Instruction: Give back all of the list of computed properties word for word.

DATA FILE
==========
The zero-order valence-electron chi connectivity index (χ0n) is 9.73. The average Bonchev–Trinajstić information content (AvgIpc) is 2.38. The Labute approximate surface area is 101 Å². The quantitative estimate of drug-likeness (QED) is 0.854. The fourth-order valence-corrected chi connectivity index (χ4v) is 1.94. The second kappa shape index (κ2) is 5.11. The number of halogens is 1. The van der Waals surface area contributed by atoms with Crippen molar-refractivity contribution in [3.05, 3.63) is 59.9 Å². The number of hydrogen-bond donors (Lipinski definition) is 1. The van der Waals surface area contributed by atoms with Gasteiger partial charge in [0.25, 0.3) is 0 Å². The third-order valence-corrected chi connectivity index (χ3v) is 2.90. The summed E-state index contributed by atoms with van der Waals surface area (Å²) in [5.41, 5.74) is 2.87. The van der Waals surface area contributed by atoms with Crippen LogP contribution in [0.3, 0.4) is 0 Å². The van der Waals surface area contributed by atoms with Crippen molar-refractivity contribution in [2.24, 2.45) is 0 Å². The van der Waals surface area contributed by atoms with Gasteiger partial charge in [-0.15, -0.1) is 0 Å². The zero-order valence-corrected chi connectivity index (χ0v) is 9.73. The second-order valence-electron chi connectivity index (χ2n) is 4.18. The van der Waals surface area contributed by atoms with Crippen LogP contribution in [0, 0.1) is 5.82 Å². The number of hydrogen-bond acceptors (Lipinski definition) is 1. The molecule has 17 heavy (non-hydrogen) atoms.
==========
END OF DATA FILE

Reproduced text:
The zero-order valence-electron chi connectivity index (χ0n) is 9.73. The average Bonchev–Trinajstić information content (AvgIpc) is 2.38. The Labute approximate surface area is 101 Å². The quantitative estimate of drug-likeness (QED) is 0.854. The fourth-order valence-corrected chi connectivity index (χ4v) is 1.94. The second kappa shape index (κ2) is 5.11. The number of halogens is 1. The van der Waals surface area contributed by atoms with Crippen molar-refractivity contribution in [3.05, 3.63) is 59.9 Å². The number of hydrogen-bond donors (Lipinski definition) is 1. The van der Waals surface area contributed by atoms with Gasteiger partial charge in [0.25, 0.3) is 0 Å². The third-order valence-corrected chi connectivity index (χ3v) is 2.90. The summed E-state index contributed by atoms with van der Waals surface area (Å²) in [5.41, 5.74) is 2.87. The van der Waals surface area contributed by atoms with Crippen LogP contribution in [0.3, 0.4) is 0 Å². The van der Waals surface area contributed by atoms with Crippen molar-refractivity contribution in [2.24, 2.45) is 0 Å². The van der Waals surface area contributed by atoms with Gasteiger partial charge in [-0.15, -0.1) is 0 Å². The zero-order valence-corrected chi connectivity index (χ0v) is 9.73. The second-order valence-electron chi connectivity index (χ2n) is 4.18. The van der Waals surface area contributed by atoms with Crippen LogP contribution in [0, 0.1) is 5.82 Å². The number of hydrogen-bond acceptors (Lipinski definition) is 1. The molecule has 17 heavy (non-hydrogen) atoms.